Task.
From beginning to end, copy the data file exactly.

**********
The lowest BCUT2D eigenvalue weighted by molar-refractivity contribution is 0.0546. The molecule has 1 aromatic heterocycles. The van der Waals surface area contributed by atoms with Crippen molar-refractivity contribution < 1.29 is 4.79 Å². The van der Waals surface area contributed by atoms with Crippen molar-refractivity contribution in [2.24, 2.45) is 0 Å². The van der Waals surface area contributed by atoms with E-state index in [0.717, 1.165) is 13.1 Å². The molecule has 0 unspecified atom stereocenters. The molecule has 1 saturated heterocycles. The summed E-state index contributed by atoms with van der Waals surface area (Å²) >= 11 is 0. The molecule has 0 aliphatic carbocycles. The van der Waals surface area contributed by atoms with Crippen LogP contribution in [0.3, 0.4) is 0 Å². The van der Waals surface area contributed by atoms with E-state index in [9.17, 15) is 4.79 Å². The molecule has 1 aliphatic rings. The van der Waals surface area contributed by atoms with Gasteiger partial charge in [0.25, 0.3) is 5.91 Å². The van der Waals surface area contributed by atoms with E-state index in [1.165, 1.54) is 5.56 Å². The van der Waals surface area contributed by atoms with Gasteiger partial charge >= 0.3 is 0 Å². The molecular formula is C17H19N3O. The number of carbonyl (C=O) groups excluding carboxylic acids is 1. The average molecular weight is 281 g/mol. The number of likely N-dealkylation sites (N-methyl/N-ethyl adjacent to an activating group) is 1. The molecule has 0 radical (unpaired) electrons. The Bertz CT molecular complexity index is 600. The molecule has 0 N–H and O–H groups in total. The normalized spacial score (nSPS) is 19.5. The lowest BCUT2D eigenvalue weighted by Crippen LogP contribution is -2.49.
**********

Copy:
The lowest BCUT2D eigenvalue weighted by molar-refractivity contribution is 0.0546. The molecule has 1 aromatic heterocycles. The van der Waals surface area contributed by atoms with Crippen molar-refractivity contribution < 1.29 is 4.79 Å². The van der Waals surface area contributed by atoms with Crippen molar-refractivity contribution in [2.24, 2.45) is 0 Å². The van der Waals surface area contributed by atoms with E-state index in [0.717, 1.165) is 13.1 Å². The molecule has 0 unspecified atom stereocenters. The molecule has 1 saturated heterocycles. The summed E-state index contributed by atoms with van der Waals surface area (Å²) >= 11 is 0. The molecule has 0 aliphatic carbocycles. The van der Waals surface area contributed by atoms with Crippen LogP contribution in [0.3, 0.4) is 0 Å². The van der Waals surface area contributed by atoms with E-state index in [9.17, 15) is 4.79 Å². The molecule has 1 aliphatic rings. The van der Waals surface area contributed by atoms with Gasteiger partial charge in [0.25, 0.3) is 5.91 Å². The van der Waals surface area contributed by atoms with E-state index in [1.165, 1.54) is 5.56 Å². The van der Waals surface area contributed by atoms with Gasteiger partial charge >= 0.3 is 0 Å². The molecular formula is C17H19N3O. The number of carbonyl (C=O) groups excluding carboxylic acids is 1. The average molecular weight is 281 g/mol. The number of likely N-dealkylation sites (N-methyl/N-ethyl adjacent to an activating group) is 1. The molecule has 0 radical (unpaired) electrons. The Bertz CT molecular complexity index is 600. The molecule has 0 N–H and O–H groups in total. The normalized spacial score (nSPS) is 19.5. The lowest BCUT2D eigenvalue weighted by Crippen LogP contribution is -2.49.